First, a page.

The Rehoboth Beach Planning Commission on Feb. 26 voted 5-3 to approve plans by the Clear Space Theatre Company to expand its operations by building a larger theater and an adjacent rehearsal theater in a new location in the Delaware beach resort city.
Supporters of the theater project, including many of Rehoboth’s LGBTQ residents and summer visitors, hailed the decision as an important next step in the theater’s two-and-a-half year effort to gain approval for the two buildings on Rehoboth Avenue, which serves as the city’s main commercial street.
But the decision to approve the project was immediately criticized by four nearby residents who are among a group of 21 residents that has campaigned against the project on grounds that it is unsuitable in its proposed location that borders on a residential neighborhood. Members of the group say the two proposed theaters will generate excessive noise, traffic, and parking problems among other adverse effects.
At least some of their members were expected to appeal the Planning Commission’s Feb. 26 decision to the Rehoboth Board of Commissioners, which acts as the city’s legislative and governing body.
The group successfully appealed a decision by the Planning Commission last August to approve the two buildings, prompting the Board of Commissioners to overturn the August approval and to send the proposal back to the Planning Commission for another hearing and further deliberations. The Planning Commission held a second hearing on the building proposal on Jan. 29.
“We thank the Planning Commission for its careful deliberations leading to a second approval of the site plans for Clear Space Theatre and Rehoboth Spotlight,” said Clear Space Executive Director Wesley Paulson. Rehoboth Spotlight is the name of the smaller of the two proposed theaters which Clears Space says will be used for rehearsals.
“Clear Space looks forward to being a good neighbor in our new location and providing live theater at the beach for decades to come,” Paulson said in a statement.
Paulson and Clear Space attorney Eugene Lawson have pointed out that plans for the two new theater buildings are in full compliance with the city’s zoning requirements and building codes.
However, at least one of the Planning Commission members who voted against approval the Clear Space proposal, Brian Patterson, said information has surfaced to indicate the larger of the two proposed buildings may have a larger square footage space than permitted under the zoning law for that location.
Lee Webber, one of the members who voted to approve the project, said the theaters’ plans appeared to be in compliance with the codes and theater officials were committed to correct any part of their plans found not to be in compliance.
Two of four Rehoboth residents who spoke at the Feb. 26 Planning Commission meeting after the vote of approval during a period reserved for public comment were gay men. The two, John Swift and Harvey Shulman, and the other two members of the public that spoke expressed opposition to the project.
“The record is full of many legal and factual errors, as the three dissenting Planning Commissioners laid out,” Shulman told the Washington Blade after the meeting. “Last time they approved by a vote of 7-2 in summer of 2020, and it was reversed on appeal,” Shulman said.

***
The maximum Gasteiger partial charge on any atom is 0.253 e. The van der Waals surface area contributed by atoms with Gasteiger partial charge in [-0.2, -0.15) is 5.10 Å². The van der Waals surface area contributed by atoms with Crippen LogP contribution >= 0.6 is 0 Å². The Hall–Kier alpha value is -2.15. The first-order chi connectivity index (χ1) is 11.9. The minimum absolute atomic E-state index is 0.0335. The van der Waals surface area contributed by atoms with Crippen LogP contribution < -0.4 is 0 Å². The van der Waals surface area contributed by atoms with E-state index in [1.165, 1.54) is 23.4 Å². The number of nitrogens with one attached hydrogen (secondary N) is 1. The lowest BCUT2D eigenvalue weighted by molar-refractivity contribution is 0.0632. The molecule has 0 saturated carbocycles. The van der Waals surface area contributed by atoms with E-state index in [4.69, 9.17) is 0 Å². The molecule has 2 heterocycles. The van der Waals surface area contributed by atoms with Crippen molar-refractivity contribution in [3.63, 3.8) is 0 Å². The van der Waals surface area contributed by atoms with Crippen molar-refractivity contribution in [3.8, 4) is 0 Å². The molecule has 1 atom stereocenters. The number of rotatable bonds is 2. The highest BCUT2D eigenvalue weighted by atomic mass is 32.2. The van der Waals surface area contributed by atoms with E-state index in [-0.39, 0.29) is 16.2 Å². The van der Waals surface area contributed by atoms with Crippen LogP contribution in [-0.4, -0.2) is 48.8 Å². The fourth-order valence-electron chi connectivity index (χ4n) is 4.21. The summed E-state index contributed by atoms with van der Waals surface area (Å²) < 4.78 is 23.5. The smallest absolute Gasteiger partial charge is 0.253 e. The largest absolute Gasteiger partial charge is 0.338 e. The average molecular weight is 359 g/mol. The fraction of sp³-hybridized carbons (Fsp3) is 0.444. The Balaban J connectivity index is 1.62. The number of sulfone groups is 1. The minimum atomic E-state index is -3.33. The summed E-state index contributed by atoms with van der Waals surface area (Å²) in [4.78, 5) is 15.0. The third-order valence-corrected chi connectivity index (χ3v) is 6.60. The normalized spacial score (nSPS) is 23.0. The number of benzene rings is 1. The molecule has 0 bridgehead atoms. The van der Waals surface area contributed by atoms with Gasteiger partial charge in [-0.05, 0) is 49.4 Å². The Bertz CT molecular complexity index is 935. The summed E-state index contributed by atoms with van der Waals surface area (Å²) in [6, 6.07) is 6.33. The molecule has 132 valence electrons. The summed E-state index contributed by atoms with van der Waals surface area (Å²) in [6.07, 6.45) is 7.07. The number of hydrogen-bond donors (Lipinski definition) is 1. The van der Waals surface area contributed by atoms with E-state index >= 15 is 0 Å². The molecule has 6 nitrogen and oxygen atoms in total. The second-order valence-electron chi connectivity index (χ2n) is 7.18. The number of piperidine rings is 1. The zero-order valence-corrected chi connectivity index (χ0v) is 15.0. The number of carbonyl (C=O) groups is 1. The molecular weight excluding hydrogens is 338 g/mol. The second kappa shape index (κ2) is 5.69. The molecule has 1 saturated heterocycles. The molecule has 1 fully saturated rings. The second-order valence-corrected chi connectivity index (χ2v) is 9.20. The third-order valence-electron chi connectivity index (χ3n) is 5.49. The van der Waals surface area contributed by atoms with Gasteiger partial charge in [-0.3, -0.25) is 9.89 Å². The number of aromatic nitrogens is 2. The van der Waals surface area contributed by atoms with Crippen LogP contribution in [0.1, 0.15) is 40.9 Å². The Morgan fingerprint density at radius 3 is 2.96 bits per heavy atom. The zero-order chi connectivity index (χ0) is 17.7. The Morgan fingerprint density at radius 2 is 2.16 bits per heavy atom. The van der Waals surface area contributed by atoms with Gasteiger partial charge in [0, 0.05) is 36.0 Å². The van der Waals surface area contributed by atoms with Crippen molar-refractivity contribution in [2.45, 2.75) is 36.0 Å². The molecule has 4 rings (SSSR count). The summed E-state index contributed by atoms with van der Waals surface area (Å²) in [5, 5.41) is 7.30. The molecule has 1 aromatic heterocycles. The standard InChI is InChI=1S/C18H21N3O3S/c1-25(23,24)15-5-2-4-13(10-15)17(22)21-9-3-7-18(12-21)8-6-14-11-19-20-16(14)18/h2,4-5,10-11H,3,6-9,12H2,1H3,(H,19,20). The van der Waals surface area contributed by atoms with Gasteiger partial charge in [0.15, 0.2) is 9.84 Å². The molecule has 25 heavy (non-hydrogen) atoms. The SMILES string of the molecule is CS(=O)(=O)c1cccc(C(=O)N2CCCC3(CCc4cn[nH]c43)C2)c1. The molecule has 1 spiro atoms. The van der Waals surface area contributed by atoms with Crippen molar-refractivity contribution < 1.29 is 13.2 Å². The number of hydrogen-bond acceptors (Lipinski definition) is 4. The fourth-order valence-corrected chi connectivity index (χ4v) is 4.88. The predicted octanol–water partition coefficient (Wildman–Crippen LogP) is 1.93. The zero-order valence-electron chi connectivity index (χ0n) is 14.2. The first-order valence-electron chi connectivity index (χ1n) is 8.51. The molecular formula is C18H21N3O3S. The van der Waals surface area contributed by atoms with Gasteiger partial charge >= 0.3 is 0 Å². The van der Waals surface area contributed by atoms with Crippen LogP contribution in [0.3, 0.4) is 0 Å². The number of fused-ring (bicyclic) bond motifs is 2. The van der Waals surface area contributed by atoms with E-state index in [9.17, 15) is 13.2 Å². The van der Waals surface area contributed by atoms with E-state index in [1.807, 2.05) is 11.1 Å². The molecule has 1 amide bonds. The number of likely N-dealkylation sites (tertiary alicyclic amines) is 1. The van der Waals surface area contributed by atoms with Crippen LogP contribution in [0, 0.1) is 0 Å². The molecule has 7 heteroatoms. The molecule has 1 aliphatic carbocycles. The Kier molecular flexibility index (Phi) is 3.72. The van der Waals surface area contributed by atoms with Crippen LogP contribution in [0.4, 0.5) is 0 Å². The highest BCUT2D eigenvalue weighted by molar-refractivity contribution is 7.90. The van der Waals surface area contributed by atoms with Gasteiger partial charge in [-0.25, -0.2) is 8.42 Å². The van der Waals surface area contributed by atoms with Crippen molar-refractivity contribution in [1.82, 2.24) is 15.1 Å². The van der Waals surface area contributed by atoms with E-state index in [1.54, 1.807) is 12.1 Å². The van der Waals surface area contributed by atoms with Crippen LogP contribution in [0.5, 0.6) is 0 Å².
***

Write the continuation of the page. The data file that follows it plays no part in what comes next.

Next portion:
“We’re confident an appeal here will also succeed. It’s only the 4th inning in a 9-inning baseball event,” said Shulman, who was referring to the expectation that either of the opposing sides have indicated they may take the case to court if they lose in the appeal before the Board of Commissioners.
It could not immediately be determined when the Board of Commissioners, which includes Rehoboth Mayor Stan Mills, would take up an appeal if one or more members of the group of 21 residents files such an appeal.
One member of the nine-member Planning Commission, Rachel Macha, recused herself from participating in the Feb. 26 meeting. She declined to disclose a reason for her recusal, but opponents of the building project said it came after they objected to her decision on her own to contact a sound engineer retained by the opponents to assess the potential noise generated by the two theaters. Opponents said her action raised questions about her impartiality over the project.
“Clear Space Theatre has stated on the official record that ongoing communication with the nearby neighbors about sound, light and parking concerns was on their list of priorities throughout the phases of building and subsequent openings of the new theaters,” Clear Space said in a statement released after the Planning Commission’s vote of approval on Feb. 26.
“Upon completion of the building Clear Space will conduct sound emission tests to ensure any sound coming from the buildings will not go over the City code for noise pollution,” the statement says. “In addition, Clear Space will maintain close contact with the Rehoboth Beach Police Department to ensure any traffic or safety concerns are handled promptly,” the statement says.
Clear Space has produced highly acclaimed Broadway-style plays and musicals since its opening in 2004 at its current location in a former church that it rents on Baltimore Avenue near the city’s boardwalk. Supporters of the theater say it’s an important cultural asset to Rehoboth and it would be a major loss to the beach city if opponents force the theater to move out of town.
D.C. gay activist Peter Rosenstein, who has a residence just outside Rehoboth, said he believes the Rehoboth City Commission will uphold the Planning Commission’s decision if an appeal is filed.
“It would be patently absurd for them to have sent it back for review and not approve the outcome,” he said.